Kommersant wrote [in Russian] that the US and Russia are entering their most important phase of negotiations in Vienna, and have adopted a new negotiating format: “Russia and the United States are testing a new negotiating format: three interdepartmental working groups will discuss the problems of strategic stability for four days. On the agenda of the consultations, which will end on Thursday, security in space, military doctrines and capabilities, transparency and verification measures. In recent years, the parties have not made such serious attempts to resolve the existing differences. However, this does not mean that Moscow and Washington really want or can agree on something.

Sberbank and Mail.ru are planning to buy stakes in URent, a scooter rental service. Initially launched by Uber, the pair plan to bring URent into the “Citimobil” application that is currently used to hail taxis. RBC notes many are pessimistic [in Russian] about the plan, however, noting that such schemes typically struggle to turn a profit: “Experts interviewed by RBC reacted ambiguously to the possibility of a joint venture of Sberbank and Mail.ru Group entering the scooter rental market. According to VTB Capital analyst Vladimir Bespalov, such projects have unobvious prospects for recoupment. At the same time, he noted that since the market is still at the stage of formation, large companies have an opportunity to take leading positions in it.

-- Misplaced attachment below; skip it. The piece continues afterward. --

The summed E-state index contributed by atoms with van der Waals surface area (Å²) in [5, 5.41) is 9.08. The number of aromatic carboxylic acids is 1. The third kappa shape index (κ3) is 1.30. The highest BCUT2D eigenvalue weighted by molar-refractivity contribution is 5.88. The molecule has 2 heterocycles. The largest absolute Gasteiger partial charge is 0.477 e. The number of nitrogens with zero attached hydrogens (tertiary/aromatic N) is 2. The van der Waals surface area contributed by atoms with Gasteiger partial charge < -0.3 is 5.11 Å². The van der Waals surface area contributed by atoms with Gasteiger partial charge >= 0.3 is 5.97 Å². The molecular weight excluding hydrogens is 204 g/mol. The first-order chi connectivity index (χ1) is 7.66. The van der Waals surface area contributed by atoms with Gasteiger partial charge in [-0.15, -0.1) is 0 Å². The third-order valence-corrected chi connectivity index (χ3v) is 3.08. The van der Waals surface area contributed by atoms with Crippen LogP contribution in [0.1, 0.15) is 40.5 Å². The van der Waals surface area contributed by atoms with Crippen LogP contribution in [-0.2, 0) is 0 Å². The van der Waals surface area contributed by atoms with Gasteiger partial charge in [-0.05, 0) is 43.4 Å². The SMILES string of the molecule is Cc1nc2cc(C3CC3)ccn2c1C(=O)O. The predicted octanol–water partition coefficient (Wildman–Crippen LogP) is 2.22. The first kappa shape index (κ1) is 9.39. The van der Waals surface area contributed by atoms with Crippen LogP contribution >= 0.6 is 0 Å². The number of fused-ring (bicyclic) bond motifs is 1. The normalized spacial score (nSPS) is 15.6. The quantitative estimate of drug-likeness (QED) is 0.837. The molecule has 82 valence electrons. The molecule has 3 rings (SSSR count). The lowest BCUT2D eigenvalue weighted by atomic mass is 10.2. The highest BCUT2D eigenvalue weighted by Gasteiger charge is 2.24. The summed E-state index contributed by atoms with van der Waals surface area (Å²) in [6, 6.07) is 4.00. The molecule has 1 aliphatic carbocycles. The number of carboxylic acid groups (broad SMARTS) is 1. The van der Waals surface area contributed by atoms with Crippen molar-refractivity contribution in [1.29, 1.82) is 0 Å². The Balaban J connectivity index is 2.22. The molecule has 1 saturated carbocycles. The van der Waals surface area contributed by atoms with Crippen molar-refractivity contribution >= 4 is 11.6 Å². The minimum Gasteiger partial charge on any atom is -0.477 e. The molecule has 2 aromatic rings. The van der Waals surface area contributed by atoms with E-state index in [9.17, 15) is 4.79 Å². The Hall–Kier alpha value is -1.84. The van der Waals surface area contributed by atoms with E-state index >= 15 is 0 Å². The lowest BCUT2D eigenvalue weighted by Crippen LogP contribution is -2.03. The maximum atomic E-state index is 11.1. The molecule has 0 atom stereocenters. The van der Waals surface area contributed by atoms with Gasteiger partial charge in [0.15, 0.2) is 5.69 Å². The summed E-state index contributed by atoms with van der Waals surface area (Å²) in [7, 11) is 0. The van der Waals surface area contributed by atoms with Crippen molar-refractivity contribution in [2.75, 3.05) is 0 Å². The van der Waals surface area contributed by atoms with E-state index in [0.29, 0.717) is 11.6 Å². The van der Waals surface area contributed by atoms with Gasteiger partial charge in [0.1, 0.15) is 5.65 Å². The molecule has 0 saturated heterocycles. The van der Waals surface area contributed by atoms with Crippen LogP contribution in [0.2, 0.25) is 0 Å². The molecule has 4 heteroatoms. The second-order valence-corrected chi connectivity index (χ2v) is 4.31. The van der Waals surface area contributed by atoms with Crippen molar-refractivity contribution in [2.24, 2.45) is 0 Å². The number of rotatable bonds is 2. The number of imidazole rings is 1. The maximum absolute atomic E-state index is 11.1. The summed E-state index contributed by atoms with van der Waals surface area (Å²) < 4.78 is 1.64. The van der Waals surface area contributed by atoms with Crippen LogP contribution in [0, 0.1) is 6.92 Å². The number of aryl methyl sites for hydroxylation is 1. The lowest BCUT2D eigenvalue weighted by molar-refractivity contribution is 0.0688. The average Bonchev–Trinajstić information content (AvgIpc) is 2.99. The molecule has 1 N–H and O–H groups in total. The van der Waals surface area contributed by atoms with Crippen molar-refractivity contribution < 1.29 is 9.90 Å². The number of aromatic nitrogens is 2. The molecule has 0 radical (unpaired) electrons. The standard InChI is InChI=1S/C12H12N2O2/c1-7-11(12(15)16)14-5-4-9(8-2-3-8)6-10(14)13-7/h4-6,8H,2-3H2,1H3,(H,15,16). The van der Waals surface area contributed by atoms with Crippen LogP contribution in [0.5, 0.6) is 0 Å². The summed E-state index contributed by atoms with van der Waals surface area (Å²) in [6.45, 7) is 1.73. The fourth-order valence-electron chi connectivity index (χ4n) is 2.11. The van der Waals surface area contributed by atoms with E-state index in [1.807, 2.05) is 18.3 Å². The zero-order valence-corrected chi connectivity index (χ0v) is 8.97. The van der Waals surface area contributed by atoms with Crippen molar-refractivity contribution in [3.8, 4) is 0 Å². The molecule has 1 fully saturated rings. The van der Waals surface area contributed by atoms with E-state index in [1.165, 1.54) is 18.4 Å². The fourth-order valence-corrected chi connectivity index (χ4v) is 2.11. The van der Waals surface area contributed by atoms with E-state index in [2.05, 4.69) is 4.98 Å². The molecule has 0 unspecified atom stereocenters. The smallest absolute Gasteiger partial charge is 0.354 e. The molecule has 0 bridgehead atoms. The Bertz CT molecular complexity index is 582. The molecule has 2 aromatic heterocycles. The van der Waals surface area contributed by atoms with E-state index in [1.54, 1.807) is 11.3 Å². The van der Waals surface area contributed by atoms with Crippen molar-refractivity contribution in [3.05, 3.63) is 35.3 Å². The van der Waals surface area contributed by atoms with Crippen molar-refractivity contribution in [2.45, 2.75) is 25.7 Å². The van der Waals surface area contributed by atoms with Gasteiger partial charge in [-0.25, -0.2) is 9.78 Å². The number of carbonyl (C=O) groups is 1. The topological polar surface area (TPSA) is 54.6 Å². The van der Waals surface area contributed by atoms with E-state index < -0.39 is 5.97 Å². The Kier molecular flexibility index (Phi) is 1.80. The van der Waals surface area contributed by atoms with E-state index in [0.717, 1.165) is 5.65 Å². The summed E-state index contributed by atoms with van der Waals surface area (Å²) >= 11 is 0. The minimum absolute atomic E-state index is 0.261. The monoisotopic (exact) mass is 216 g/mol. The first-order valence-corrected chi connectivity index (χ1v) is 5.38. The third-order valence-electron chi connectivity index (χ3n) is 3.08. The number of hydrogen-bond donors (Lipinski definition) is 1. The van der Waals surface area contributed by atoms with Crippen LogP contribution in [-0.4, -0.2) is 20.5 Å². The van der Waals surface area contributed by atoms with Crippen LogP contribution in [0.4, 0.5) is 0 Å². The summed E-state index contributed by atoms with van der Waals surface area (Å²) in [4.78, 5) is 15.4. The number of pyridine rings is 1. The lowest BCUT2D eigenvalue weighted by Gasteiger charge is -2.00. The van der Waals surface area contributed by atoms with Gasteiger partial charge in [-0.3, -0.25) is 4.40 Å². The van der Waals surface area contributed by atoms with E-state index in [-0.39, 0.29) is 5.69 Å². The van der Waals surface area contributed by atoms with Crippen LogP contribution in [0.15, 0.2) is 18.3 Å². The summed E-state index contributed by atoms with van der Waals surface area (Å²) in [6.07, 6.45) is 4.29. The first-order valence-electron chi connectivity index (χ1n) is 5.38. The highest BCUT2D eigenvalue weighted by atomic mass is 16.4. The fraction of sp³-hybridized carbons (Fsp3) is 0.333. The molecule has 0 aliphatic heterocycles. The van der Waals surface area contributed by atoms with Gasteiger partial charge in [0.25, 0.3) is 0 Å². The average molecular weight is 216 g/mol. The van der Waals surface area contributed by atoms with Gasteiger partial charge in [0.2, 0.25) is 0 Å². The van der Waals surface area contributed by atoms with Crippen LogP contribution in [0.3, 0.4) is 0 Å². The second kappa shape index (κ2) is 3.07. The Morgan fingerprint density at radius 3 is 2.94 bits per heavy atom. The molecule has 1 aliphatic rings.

China has overtaken Ukraine as the largest buyer of Russian meat exports. RBC wrote [in Russian] that in the first six months of 2020, Russia has increased its meat export 2.2 times, and China (including Hong Kong) made up 54 percent of all exports. Ukraine became a buyer of Russian meat when the Donbass conflict heated up; prior to this, the country did not import a large amount of Russian meat. China’s share of exports have surged largely in poultry exports. RBC further noted that this is the culmination of a long battle to open up China’s market to Russian meat producers:

The increase in supplies is the result of the long and painstaking work of Russian officials to open the Chinese market for domestic meat producers, Yushin explains. In January of this year, domestic producers obtained the right to export not only poultry, but also chilled beef to China. Negotiations on opening the country to pork producers are underway.

Prosecutors in Russia may get back the right to independently initiate criminal cases, if a proposed change in the State Duma is successful. In the late 2000s, supervisory and investigative powers were separated, depriving the prosecutor of the ability to launch cases. The Ombudsman for Human Rights Tatyana Moskalkova “explained that in the current situation, Article 37 of the Criminal Procedure Code of Russia has a big flaw. She cited as an example a dispute between the investigation and the prosecutor’s office, when an employee of the supervisory department sees grounds for initiating a criminal case, but the investigator does not. In this case, the prosecutor will not be able to oblige an investigation.”

PHOTO: Khabarovsk Krai Governor Mikhail Degtyarev comes out at least on July 26 to speak with a small group of protesters after insisting he was far too busy “signing thousands of documents” among other essential tasks to engage with the largest demonstration the city has ever seen (Press service of the Khabarovsk Territory / TASS / Scanpix / LETA).